1. How do you go about dividing up items you’ve purchased together?
In the absence of a comprehensive set of legal rights and obligations, a same-sex couple may formalize their relationship by entering into a contractual arrangement called either a cohabitation agreement or a domestic partnership agreement. This agreement may cover a number of different subjects. It may address, for example, the pooling of income during the relationship; the division of responsibilities for expenses; and/or the division of property, support payments, and method of dispute resolution upon the couple’s separation.
No reported decision in Pennsylvania specifically addresses the enforceability of a domestic partnership agreement between same-sex partners. In Knauer v. Knauer, however, the Pennsylvania Superior Court held that an agreement between unmarried partners is enforceable so long as it is “not predominantly based on sexual consideration.” Despite its potential unenforceability, a domestic partnership agreement evidences the familial nature of the relationship between the partners and provides evidence of the parties’ intent regarding the sharing and titling of property. For instance, in an unreported decision citing Knauer, the Court of Common Pleas for Northampton County enforced a property settlement agreement between same-sex partners and, in doing so, held that the agreement was not against public policy.
2. Who gets to keep the pet? Do either of us have visitation rights?
Lately, family law judges have recognized that pets are not just like furniture. In a heterosexual divorce case, the judge will listen to the parties and then decide which one is better suited to care for the pet or has more of an attachment or history, and will generally grant ownership to that individual. However, since same-sex couples do not go through divorce proceedings as when dissolving the relationship, they typically won’t have a legal decree of ownership. The decision of ownership will have to be made by the individuals at the time of separation, perhaps in mediation, or provide for such a situation in a domestic partnership agreement detailing the ownership and visitation rights at the time of purchase of the pet.
3. Who gets to keep the security deposit on our apartment?
Security deposits are usually paid back to the individual whose name was on the check for the deposit. If, as usually happens, both of you contributed to the deposit but only one person wrote the check, the person whose name was not on the check will have to rely on the honesty of the check writer to give back the portion that doesn’t belong to him or her. This can be avoided by contracting for this scenario in advance, when the deposit is paid. Otherwise, the matter will have to be taken to small claims court.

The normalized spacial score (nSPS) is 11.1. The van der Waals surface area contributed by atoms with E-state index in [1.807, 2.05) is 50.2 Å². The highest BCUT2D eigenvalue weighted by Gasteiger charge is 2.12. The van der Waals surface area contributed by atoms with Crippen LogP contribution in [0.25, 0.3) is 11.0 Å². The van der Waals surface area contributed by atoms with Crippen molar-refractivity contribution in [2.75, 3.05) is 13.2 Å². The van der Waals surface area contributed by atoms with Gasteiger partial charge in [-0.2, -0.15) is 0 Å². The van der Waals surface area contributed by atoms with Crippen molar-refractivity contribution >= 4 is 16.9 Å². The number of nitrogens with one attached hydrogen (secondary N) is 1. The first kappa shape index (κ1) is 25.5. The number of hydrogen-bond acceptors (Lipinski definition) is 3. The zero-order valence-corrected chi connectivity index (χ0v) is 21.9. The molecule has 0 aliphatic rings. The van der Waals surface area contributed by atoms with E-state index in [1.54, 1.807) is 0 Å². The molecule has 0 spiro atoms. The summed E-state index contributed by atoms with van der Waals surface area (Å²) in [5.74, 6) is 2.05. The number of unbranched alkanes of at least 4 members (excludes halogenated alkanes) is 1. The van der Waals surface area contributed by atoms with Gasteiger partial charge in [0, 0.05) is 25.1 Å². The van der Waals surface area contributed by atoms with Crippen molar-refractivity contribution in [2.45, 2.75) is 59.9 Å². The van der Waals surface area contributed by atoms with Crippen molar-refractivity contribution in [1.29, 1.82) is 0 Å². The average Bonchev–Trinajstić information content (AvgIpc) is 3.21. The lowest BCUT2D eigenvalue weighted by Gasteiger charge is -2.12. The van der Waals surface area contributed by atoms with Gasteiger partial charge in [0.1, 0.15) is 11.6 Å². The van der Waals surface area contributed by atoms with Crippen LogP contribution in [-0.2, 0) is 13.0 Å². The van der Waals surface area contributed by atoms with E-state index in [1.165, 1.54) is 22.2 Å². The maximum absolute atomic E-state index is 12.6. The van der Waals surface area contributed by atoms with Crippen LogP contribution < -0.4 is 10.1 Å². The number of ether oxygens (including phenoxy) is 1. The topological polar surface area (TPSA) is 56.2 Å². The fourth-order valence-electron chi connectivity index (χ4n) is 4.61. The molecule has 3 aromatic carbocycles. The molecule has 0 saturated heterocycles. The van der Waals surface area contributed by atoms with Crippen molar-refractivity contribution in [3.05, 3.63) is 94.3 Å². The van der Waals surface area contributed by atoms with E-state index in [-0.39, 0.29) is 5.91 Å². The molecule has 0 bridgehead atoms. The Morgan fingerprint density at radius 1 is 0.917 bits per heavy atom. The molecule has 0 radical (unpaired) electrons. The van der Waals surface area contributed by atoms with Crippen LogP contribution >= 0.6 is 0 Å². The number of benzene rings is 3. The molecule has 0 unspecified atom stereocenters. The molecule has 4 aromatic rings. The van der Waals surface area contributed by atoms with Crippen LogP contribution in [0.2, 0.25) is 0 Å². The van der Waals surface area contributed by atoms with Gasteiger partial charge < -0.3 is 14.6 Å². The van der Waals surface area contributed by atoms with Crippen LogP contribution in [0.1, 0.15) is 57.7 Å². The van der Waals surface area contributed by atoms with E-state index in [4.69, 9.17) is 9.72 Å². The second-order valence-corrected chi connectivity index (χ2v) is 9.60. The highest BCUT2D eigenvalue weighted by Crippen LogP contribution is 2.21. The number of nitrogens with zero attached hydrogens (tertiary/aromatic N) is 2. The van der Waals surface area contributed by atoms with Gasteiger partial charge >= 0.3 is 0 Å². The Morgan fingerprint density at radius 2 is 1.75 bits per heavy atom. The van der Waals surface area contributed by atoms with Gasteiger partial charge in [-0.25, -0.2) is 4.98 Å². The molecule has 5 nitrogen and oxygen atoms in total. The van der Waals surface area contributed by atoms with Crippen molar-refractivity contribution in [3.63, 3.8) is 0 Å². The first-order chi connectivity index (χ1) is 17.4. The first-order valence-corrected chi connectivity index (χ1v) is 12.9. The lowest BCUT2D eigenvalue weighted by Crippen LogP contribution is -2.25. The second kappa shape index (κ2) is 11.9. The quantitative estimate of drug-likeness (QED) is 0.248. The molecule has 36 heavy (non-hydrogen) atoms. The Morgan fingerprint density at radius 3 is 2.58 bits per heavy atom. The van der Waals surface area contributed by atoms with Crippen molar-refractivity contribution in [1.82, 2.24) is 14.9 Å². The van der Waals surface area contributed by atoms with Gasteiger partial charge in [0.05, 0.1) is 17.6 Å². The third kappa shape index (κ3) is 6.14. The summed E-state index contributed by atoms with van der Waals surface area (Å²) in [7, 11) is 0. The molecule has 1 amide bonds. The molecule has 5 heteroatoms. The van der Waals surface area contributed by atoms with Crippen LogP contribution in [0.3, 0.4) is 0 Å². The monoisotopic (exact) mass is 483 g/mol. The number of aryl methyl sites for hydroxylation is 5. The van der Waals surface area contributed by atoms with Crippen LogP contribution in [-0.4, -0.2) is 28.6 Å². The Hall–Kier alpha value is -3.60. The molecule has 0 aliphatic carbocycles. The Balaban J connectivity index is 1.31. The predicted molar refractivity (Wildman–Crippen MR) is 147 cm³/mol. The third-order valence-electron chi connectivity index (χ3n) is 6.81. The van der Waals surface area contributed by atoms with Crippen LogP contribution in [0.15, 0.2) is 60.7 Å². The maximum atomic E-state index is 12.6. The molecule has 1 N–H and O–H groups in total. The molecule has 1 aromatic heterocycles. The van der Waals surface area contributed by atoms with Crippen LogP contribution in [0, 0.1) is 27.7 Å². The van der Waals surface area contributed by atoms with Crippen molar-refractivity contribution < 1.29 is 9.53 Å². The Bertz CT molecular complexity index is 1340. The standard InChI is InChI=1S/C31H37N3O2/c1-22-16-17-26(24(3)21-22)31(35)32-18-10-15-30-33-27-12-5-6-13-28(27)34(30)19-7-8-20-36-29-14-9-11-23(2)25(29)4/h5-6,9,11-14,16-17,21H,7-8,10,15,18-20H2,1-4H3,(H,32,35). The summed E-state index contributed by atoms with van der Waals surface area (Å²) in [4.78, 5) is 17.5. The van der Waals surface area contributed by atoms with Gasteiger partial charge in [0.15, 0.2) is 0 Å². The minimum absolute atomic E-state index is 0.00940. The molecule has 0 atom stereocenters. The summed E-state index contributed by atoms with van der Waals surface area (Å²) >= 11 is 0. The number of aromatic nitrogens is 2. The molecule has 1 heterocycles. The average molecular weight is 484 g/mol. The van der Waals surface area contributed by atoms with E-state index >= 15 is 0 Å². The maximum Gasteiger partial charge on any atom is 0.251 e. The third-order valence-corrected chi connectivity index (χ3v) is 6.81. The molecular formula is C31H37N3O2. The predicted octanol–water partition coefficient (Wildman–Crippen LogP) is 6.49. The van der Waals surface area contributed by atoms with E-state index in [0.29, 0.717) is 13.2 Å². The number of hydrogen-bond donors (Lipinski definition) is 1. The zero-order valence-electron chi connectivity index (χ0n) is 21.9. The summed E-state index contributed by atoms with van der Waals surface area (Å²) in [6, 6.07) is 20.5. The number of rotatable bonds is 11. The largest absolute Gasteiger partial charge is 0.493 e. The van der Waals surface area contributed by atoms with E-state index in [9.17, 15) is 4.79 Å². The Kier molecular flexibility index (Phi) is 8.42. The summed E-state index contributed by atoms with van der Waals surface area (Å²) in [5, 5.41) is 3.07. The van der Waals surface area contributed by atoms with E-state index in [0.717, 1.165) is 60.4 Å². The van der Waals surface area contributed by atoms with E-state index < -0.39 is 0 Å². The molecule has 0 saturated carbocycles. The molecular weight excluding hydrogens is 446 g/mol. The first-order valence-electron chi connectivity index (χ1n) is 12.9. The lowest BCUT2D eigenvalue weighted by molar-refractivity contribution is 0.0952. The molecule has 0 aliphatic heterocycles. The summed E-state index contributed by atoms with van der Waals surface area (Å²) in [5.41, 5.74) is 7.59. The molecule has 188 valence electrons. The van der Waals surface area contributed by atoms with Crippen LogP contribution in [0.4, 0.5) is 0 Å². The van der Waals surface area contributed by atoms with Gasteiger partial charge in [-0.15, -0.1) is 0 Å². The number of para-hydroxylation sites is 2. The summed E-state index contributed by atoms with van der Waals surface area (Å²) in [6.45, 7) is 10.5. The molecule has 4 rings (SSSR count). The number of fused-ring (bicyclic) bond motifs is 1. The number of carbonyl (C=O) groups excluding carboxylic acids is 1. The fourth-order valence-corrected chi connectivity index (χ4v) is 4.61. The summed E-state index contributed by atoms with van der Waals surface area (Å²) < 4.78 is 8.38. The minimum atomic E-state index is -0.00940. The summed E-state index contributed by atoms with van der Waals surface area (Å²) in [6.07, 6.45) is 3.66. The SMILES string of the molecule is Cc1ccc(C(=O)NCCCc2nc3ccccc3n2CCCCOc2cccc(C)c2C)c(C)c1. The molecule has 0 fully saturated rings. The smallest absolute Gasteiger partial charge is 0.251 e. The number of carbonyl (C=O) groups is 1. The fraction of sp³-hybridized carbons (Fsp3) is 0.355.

4. What are the rights to the non-biological parent after a separation if the child was conceived during the relationship? Between men as well as women.
For same-sex couples, there are three general paths to having children: foster parenting, adoption, and assisted reproductive technology (ART) (i.e., intrauterine insemination and/or in vitro fertilization for lesbian couples and surrogacy for gay couples). Same-sex couples might also pursue a combination of these paths to establish a family.
In the absence of a second-parent adoption or a shared-parenting agreement, the court held in T.B. v. L.R.M. that the former same-sex partner of a child’s biological mother had standing to seek custody or visitation using the in loco parentis doctrine. Whether custody or visitation will be awarded depends on the child’s best interest. To obtain primary custody, the partner must overcome the legal parent’s prima facie right to custody and prove by clear and convincing evidence that the award of custody is in the best interest of the child.
In loco parentis status not only affords a non-legal parent standing to pursue custody or visitation of a former same-sex partner’s child, but also comes with potential child support obligations. In L.S.K. v. H.A.N., the court held that the legal parent’s former partner was equitably estopped from asserting that she had no obligation to support their five children when she had taken on a parental role, cared for the children, and sought custody of them following the breakup of the relationship.